But it is not enough to say sorry. This is a moment when we must look at ourselves in the mirror, and we must learn. While the Metropolitan police must yet complete their investigation, and that means there are no details of specific events in Sue Gray’s report, I of course accept Sue Gray’s general findings in full, and above all her recommendation that we must learn from these events and act now.
With respect to the events under police investigation, she says:
“No conclusions should be drawn, or inferences made from this other than it is now for the police to consider the relevant material in relation to those incidents.”
More broadly, she finds:
“There is significant learning to be drawn from these events which must be addressed immediately across Government. This does not need to wait for the police investigations to be concluded.”
That is why we are making changes now to the way Downing Street and the Cabinet Office run, so that we can get on with the job—the job that I was elected to do, and the job that this Government were elected to do.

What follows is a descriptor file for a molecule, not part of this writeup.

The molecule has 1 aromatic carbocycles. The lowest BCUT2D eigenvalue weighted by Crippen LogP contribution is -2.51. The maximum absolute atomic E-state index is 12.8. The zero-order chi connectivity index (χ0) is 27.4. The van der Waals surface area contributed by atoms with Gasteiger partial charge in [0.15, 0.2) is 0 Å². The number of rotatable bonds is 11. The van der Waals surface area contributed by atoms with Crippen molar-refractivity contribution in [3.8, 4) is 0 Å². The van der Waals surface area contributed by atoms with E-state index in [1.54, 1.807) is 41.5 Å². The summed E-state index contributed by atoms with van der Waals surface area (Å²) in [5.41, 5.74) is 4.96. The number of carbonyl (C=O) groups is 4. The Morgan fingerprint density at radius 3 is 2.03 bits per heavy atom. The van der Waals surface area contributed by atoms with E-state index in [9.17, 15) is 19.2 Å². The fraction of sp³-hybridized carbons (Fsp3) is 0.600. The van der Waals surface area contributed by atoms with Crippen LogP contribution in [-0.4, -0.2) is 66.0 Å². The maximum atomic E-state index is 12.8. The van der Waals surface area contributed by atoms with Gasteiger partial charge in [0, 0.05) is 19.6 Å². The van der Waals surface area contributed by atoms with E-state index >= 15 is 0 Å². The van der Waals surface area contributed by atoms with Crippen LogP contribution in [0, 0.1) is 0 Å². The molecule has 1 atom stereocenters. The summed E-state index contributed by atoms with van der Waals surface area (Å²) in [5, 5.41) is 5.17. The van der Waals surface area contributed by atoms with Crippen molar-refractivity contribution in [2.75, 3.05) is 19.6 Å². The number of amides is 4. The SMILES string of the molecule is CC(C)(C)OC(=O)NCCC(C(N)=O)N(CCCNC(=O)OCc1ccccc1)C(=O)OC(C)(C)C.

First, it is time to sort out what Sue Gray rightly calls the “fragmented and complicated” leadership structures of Downing Street, which she says
“have not evolved sufficiently to meet the demands”
of the expansion of No. 10. We will do that, including by creating an Office of the Prime Minister, with a permanent secretary to lead No. 10.
Secondly, it is clear from Sue Gray’s report that it is time not just to review the civil service and special adviser codes of conduct, wherever necessary, to ensure that they take account of Sue Gray’s recommendations, but to make sure that those codes are properly enforced. Thirdly, I will be saying more in the coming days about the steps we will take to improve the No. 10 operation and the work of the Cabinet Office, to strengthen Cabinet Government, and to improve the vital connection between No. 10 and Parliament.